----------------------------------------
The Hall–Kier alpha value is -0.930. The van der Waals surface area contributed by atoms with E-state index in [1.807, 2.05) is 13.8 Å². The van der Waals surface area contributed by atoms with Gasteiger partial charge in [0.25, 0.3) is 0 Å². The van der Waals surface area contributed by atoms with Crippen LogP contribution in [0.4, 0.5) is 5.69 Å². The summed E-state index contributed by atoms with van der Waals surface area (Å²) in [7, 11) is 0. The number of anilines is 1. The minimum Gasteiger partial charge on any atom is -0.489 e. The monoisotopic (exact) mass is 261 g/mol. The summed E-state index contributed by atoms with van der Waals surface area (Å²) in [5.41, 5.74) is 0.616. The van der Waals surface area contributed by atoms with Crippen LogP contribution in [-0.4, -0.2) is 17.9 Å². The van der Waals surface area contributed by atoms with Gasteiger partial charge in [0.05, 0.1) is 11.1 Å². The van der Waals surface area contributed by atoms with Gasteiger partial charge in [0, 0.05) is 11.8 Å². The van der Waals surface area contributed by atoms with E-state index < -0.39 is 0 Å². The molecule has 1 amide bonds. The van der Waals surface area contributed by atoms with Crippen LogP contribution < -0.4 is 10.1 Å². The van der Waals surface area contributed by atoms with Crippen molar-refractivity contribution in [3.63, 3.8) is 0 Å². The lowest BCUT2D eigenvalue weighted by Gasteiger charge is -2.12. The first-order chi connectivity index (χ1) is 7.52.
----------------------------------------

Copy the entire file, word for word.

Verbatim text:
The Hall–Kier alpha value is -0.930. The van der Waals surface area contributed by atoms with E-state index in [1.807, 2.05) is 13.8 Å². The van der Waals surface area contributed by atoms with Gasteiger partial charge in [0.25, 0.3) is 0 Å². The van der Waals surface area contributed by atoms with Crippen LogP contribution in [0.4, 0.5) is 5.69 Å². The summed E-state index contributed by atoms with van der Waals surface area (Å²) in [7, 11) is 0. The number of anilines is 1. The minimum Gasteiger partial charge on any atom is -0.489 e. The monoisotopic (exact) mass is 261 g/mol. The summed E-state index contributed by atoms with van der Waals surface area (Å²) in [5.41, 5.74) is 0.616. The van der Waals surface area contributed by atoms with Crippen LogP contribution in [-0.4, -0.2) is 17.9 Å². The van der Waals surface area contributed by atoms with Gasteiger partial charge in [0.05, 0.1) is 11.1 Å². The van der Waals surface area contributed by atoms with Gasteiger partial charge in [0, 0.05) is 11.8 Å². The van der Waals surface area contributed by atoms with E-state index < -0.39 is 0 Å². The molecule has 1 amide bonds. The van der Waals surface area contributed by atoms with Crippen LogP contribution < -0.4 is 10.1 Å². The van der Waals surface area contributed by atoms with Crippen molar-refractivity contribution in [3.63, 3.8) is 0 Å². The lowest BCUT2D eigenvalue weighted by Gasteiger charge is -2.12. The first-order chi connectivity index (χ1) is 7.52.